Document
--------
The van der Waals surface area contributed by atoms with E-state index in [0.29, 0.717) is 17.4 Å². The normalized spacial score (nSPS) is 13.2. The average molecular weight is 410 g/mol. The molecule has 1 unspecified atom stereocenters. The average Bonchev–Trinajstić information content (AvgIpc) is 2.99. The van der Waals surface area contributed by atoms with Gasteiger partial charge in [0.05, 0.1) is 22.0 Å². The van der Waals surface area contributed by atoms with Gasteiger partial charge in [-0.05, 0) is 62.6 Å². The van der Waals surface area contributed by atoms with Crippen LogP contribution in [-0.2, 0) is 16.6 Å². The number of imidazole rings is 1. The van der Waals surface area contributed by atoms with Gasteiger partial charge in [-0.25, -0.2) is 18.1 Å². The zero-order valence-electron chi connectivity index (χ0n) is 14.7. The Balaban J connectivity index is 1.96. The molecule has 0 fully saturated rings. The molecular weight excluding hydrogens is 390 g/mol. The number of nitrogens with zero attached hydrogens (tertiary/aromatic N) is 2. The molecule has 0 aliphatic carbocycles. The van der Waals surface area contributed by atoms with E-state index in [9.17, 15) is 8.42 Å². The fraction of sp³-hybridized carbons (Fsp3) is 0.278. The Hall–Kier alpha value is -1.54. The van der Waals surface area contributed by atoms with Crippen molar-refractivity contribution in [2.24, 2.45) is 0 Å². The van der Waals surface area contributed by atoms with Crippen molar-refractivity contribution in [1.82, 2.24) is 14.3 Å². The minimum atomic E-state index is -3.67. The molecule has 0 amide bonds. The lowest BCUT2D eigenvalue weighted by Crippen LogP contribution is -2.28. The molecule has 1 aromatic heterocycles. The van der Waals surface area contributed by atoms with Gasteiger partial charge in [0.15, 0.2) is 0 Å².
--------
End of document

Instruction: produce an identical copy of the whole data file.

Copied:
The van der Waals surface area contributed by atoms with E-state index in [0.29, 0.717) is 17.4 Å². The normalized spacial score (nSPS) is 13.2. The average molecular weight is 410 g/mol. The molecule has 1 unspecified atom stereocenters. The average Bonchev–Trinajstić information content (AvgIpc) is 2.99. The van der Waals surface area contributed by atoms with Gasteiger partial charge in [0.05, 0.1) is 22.0 Å². The van der Waals surface area contributed by atoms with Gasteiger partial charge in [-0.05, 0) is 62.6 Å². The van der Waals surface area contributed by atoms with Crippen LogP contribution in [-0.2, 0) is 16.6 Å². The number of imidazole rings is 1. The van der Waals surface area contributed by atoms with Gasteiger partial charge in [-0.25, -0.2) is 18.1 Å². The zero-order valence-electron chi connectivity index (χ0n) is 14.7. The Balaban J connectivity index is 1.96. The molecule has 0 fully saturated rings. The molecular weight excluding hydrogens is 390 g/mol. The number of nitrogens with zero attached hydrogens (tertiary/aromatic N) is 2. The molecule has 0 aliphatic carbocycles. The van der Waals surface area contributed by atoms with E-state index in [9.17, 15) is 8.42 Å². The fraction of sp³-hybridized carbons (Fsp3) is 0.278. The Hall–Kier alpha value is -1.54. The van der Waals surface area contributed by atoms with Crippen molar-refractivity contribution in [2.24, 2.45) is 0 Å². The van der Waals surface area contributed by atoms with Crippen molar-refractivity contribution in [1.82, 2.24) is 14.3 Å². The minimum atomic E-state index is -3.67. The molecule has 0 amide bonds. The lowest BCUT2D eigenvalue weighted by Crippen LogP contribution is -2.28. The molecule has 1 aromatic heterocycles. The van der Waals surface area contributed by atoms with Gasteiger partial charge in [0.15, 0.2) is 0 Å².